SO much of our time is spent dashing around these days that we rarely stop and soak up what’s going on around us.
But an interesting new project that has gained the support of several celebrities aims to peel people away from their smartphones and errands to re-engage with the city.
Talking Statues will help bring Leeds’s history to life by giving a voice to some of the most well-known landmarks.
Stars including Vic Reeves, Brian Blessed and Game of Thrones actress Gemma Whelan have recorded voices for iconic statues such as The Black Prince and the lions outside Leeds Town Hall.
Passersby can swipe their smartphones on nearby plaques to hear their stories and interact with the statues.
Gemma, who plays Yara Greyjoy in Game of Thrones, is voicing the Drury Dame on City Square. She said: “I’m from Leeds and I know City Square very well.
“To be given the opportunity to voice one of the dames was a dream project. I have a bit of the inner dame myself!”
Radio presenter and writer Ian McMillan, who is voicing the Petanque Player at Bond Court, said: “I’m always wanting to explore new ideas of getting language performed in places you don’t expect it, and you certainly don’t expect statues to start telling you a story!”
Colette Hiller, director at Sing London, which came up with the idea, said: “Most of us hardly notice the statues around us. Talking Statues Leeds aims to change this.
“We have gathered a stellar line-up of writers and actors ready to put themselves in the shoes – or in some cases the paws – of Leeds’ statues.”
The Black Prince at City Square will be voiced by Vic Reeves, the lions at Leeds Town Hall will be performed by Brian Blessed, the James Watt statue at City Square will be voiced by Coronation Street’s Drew Cain and the Aaron Arthur statue at Eastgate roundabout is being performed by Shameless actor Lee Toomes.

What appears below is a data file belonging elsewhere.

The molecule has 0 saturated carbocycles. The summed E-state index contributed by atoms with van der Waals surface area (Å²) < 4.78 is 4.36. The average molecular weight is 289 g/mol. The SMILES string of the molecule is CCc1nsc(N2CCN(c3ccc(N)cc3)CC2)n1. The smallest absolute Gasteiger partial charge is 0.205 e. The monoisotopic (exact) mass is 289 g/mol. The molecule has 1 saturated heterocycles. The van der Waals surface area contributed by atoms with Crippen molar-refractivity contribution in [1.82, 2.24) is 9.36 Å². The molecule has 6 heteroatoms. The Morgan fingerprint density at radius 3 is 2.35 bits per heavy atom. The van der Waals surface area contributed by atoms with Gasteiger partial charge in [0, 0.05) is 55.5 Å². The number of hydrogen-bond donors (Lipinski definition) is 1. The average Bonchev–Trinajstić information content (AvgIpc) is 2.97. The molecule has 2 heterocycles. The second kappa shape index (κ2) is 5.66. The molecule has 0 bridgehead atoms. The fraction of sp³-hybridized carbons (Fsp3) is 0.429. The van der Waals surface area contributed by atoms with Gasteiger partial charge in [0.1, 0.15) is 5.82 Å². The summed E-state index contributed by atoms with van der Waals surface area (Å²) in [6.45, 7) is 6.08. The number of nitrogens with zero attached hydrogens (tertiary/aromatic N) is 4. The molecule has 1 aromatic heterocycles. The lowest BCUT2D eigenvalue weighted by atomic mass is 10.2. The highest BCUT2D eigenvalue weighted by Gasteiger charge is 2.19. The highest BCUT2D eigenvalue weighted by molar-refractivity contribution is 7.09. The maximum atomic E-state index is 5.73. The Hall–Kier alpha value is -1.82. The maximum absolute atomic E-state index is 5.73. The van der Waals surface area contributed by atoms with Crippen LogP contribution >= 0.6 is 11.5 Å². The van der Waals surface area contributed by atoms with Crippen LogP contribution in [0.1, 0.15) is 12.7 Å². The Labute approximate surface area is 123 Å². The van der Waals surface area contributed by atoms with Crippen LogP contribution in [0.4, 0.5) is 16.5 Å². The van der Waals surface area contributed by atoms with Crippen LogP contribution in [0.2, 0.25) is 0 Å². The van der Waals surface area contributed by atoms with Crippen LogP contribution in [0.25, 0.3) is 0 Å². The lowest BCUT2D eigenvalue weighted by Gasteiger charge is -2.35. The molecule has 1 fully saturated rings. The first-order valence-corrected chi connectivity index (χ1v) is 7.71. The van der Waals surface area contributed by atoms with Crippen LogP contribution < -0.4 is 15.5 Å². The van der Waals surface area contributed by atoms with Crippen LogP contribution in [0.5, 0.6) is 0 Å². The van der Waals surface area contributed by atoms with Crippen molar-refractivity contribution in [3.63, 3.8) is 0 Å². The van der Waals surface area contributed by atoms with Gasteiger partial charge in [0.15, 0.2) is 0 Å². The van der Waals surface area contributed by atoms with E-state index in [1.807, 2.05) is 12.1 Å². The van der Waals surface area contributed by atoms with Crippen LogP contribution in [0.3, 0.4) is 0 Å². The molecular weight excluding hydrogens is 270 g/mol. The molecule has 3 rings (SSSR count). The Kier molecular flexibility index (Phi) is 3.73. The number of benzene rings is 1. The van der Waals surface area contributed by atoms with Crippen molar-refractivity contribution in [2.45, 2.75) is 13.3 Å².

But three are still awaiting a voice. The Talbot Hound – a Victorian stray dog at Trevelyan Square, John Harrison – a wool merchant from 17th-century Leeds in City Square, and Equus Altus – the giant horse at Trinity Leeds, are yet to have a voice.
Budding writers are invited to put pen to paper and come up with a monologue for each remaining statue.
The winning entries will be recorded by well-known actors later this year.
Talking Statues Leeds launches on June 28 and is part of the Yorkshire Festival, which runs from June 16 to July 3.
Matt Burman, artistic director at the festival, said: “Talking Statues is a fantastic project mixing culture, technology, a little bit of history and a lot of fun.
“We walk past these statues every day but by bringing them to life with some well-known voices, not only will locals and visitors be entertained, they will also learn something about the historical figures who inspired each of these long-standing works of art.
“This is just one of many fantastic projects we have that celebrate the rich cultural heritage of our Yorkshire cities.
“We can’t wait for the festival to get under way.”
For details on how to enter the writing competition, visit www.talkingstatuesleeds.co.uk from June 16.
Fore more about the Yorkshire Festival, go to www.yorkshirefestival.co.uk.